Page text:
As climate scientists keep telling us (except when they have a heatwave to milk), ”weather is not climate”. It’s the long term trends that matter. One short four week period is not a long term climate trend, but it is an excellent opportunity to create hype and scaremongering in the newspapers. Scientists with little scruple and low standards are making the most of this.
2. The “records” we are breaking are pitifully short
Even if this is the hottest heatwave “ever recorded”, it doesn’t mean much in the long term scheme of things. Natural climate cycles work on scales of 11 years, 60 years, 200 years, 1500 years, and 100,000 years. We have decent temperature records for many locations for only 50 years. We have a scratchy patchy thermometer record for 150 years. Any scientist raving about breaking a 50 year record as if it means something is … embarrassing. There is too much noise in this system and too little data.
3. If a few weeks [...]
It’s all up on Watts Up now.
What Anthony Watts and Evan Jones have revealed is breathtaking.
[Art thanks to: Cartoons by Josh]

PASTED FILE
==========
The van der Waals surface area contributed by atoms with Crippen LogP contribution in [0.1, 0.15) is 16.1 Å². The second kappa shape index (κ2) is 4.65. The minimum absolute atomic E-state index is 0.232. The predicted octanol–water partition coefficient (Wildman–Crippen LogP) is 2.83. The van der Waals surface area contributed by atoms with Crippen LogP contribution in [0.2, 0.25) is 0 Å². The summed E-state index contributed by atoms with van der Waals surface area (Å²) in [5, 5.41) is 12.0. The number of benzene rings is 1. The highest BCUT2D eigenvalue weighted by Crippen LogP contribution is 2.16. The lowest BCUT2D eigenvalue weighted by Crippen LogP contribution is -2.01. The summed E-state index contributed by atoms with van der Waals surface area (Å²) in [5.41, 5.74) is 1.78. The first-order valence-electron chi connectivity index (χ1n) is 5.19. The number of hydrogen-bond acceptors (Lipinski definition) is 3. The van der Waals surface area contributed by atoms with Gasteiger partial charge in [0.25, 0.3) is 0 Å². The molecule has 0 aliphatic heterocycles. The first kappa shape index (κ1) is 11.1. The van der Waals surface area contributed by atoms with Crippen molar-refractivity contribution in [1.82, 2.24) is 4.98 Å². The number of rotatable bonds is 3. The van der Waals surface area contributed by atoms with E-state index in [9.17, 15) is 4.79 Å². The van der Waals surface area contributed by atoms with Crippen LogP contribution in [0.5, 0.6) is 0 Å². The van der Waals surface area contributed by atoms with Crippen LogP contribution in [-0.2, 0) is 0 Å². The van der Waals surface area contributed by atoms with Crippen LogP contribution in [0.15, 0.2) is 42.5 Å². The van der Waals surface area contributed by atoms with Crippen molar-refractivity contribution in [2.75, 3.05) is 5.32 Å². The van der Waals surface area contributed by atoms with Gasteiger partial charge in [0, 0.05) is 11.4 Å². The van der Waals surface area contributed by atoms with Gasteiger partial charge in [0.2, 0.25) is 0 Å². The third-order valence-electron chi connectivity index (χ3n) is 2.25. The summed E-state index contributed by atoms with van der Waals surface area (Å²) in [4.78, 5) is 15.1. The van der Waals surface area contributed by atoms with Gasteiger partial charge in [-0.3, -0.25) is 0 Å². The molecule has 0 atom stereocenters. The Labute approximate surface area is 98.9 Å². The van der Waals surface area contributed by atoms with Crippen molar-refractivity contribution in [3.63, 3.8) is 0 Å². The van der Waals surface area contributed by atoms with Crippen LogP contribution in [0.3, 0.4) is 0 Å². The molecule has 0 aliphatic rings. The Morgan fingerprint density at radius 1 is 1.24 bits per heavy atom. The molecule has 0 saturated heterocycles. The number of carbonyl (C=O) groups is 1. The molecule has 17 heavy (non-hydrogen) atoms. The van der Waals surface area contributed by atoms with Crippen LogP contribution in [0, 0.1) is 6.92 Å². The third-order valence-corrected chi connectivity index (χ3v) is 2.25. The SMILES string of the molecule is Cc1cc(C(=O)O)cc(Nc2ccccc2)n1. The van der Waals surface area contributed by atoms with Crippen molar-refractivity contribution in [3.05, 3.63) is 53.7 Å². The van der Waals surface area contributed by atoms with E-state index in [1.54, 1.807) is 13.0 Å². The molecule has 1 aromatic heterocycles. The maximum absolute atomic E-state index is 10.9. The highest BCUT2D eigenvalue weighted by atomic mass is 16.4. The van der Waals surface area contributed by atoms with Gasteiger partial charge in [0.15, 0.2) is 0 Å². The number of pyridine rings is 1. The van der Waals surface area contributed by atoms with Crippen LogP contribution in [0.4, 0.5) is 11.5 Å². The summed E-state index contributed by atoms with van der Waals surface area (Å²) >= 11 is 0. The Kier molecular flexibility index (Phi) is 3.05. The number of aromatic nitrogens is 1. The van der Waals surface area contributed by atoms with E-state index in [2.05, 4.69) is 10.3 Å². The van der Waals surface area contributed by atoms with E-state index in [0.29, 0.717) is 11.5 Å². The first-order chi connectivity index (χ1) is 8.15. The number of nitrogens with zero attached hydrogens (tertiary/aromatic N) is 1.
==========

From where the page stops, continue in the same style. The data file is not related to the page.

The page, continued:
This new pre-print paper by Anthony Watts accomplishes so much. Assuming that no major problems are found, the pieces of the jigsaw fit and pass the common sense test. Yes, hot air rises off concrete. There goes half the warming trend. The most accurate thermometers in the right places are not recording high trends. High estimates come from combining good records with poor ones then adjusting that up. They show Muller and BEST’s latest exaggerated claims of 1.5C are meaningless. They show that only class 1 and 2 stations (which are placed well, not next to concrete, car-parks, or air-conditioners) give reliable data and the warming trend from these stations is much lower than the warming trend from Class 3, 4 or 5 stations. It’s what we always knew — thermometers near artificial heat sources are measuring artificial warming, but it’s not the global kind. Mueller, BEST, GISS, Hadley and all the others should have removed the data from poor stations entirely. No amount of statistical chicanery can correct the artificial warming effect no [...]